Fast forward eleven years, that's when I sat down to finally write the book. The first line I wrote, "Art Lemon had a very bright name, but his life wasn't so bright."
"The Amazing Life of Art Lemon" was born, a 69,000-word literary novel that turns into a thriller in the end. The manuscript is fully edited and ready to be discovered.
Orientation: The Amazing Life of Art Lemon
Can a person who was rejected by his natural-born parents and ostracized by the community he grew up in find a happy and fulfilled life? Yes, through the loving care of family, armed only with intellect and faith.
There are many more germs that have infected my being, one's that I've been meditating on for varying times. At some point, I'll finish my latest book and I'll move on to the germ that has infected my imagination the most.
Germs are all around us and they infect the writer. We can't help it. The only remedy for us it to write. Once the story is completed, the germ is finally out of the writer's system. But there is no cure—there are always more germs that infect us.
Stay tuned for more. In the meantime, have any germs bitten you? Comment below if they have—I'd love to hear about it.
- Ed Borowsky, Author
How many literary works by American novelists have "Mongolian" in the title? Not many but my recently published book happens to be one of them. I thus looked to the obvious route to promote my book, contacting via email the Executive Director of the American Center for Mongolian Studies.
The next day, I received an email from Jonathan Addleton, Executive Director. I was surprised to read that he already had discovered my book. He commented that he'd enjoyed the read immensely, and that between its humorous lines he found an ever-deeper meaning. He informed me that his organization, in their monthly publication, had reviewed the book and had distributed the review to approximately two thousand of its readers, consisting of academics, people in the foreign service, diplomats and experts in Mongolian studies.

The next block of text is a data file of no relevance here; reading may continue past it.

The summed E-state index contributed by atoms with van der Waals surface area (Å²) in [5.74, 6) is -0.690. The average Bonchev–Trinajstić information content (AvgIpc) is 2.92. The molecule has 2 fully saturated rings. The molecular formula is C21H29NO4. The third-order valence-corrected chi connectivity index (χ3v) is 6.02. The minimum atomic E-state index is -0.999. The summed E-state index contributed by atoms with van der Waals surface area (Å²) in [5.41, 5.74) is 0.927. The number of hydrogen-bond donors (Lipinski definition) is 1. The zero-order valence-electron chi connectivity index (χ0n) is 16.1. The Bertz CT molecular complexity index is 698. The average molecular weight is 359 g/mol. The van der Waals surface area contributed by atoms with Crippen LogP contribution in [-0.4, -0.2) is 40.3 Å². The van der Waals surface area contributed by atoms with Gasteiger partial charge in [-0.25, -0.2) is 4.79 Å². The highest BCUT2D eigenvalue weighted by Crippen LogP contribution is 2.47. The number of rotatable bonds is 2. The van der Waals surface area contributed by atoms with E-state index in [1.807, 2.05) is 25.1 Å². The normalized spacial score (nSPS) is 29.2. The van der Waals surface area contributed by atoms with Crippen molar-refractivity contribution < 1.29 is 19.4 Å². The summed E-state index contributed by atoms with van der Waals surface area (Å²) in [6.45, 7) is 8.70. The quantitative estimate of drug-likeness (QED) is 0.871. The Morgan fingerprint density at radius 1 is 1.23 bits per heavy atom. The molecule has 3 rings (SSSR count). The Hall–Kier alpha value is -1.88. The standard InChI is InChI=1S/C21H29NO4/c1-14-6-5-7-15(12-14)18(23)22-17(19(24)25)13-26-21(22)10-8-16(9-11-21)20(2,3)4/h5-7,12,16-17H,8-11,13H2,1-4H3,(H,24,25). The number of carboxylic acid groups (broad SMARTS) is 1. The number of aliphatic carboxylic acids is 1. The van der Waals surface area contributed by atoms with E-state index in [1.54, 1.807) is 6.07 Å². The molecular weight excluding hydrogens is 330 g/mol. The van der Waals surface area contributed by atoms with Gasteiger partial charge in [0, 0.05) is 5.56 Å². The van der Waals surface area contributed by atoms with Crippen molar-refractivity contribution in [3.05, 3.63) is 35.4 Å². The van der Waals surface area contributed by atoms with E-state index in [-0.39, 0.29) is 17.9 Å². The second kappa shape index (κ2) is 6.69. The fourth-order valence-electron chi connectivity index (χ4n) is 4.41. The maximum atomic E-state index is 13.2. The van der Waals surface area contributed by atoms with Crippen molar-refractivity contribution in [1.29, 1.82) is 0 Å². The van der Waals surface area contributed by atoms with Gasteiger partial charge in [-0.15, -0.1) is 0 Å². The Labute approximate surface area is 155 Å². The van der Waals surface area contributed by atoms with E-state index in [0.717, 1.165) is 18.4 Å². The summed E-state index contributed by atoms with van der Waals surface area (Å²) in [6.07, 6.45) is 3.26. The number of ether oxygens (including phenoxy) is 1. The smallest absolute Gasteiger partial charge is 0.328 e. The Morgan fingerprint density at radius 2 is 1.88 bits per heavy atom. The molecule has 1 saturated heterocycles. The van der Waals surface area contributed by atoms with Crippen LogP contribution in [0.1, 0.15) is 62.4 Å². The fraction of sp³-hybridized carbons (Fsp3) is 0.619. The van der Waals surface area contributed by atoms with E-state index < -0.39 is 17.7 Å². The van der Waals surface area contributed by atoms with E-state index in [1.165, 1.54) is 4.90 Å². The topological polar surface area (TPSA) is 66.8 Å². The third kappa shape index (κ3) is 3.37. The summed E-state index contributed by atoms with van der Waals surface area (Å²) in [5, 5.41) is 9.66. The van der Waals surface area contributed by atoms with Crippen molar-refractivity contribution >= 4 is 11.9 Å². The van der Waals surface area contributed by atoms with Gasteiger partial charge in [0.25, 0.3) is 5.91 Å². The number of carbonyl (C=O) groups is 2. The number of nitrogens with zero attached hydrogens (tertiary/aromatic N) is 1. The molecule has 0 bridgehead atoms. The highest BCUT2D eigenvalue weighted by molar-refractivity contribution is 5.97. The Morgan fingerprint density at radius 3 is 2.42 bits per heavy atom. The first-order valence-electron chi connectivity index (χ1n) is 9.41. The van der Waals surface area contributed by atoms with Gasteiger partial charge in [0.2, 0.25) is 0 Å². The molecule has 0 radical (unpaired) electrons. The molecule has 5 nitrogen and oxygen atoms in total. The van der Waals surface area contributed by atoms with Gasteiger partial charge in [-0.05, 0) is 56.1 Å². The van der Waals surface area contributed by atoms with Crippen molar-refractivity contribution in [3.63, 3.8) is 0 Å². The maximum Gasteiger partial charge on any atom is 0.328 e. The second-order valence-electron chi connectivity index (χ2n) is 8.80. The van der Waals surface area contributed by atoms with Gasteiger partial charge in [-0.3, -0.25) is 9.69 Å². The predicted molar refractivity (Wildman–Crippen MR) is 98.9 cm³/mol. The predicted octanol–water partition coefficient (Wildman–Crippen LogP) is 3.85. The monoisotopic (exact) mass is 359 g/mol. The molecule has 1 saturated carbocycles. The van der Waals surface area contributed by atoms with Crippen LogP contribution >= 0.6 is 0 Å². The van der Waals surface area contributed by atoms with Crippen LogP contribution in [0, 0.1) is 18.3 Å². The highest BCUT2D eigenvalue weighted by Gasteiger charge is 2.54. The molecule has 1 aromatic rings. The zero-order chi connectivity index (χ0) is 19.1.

He went onto say that he had included my book in a presentation he had made in Ulaanbaatar, the capital of Mongolia, to an audience of Mongolians. And after Ambassador Addleton had included my book cover in a PowerPoint presentation and after his talk, several Mongolians in the audience came up to him and asked where and how they could purchase it.
I was thrilled to hear all of this! Because I never have been to Mongolia, and at that point had only met one Mongolian in my life — a taxi driver in Chicago who told me the story of how he liked to bowl and ended up going to Orlando, Florida, for the first ever Mongolian-American bowling tournament in the United States of America.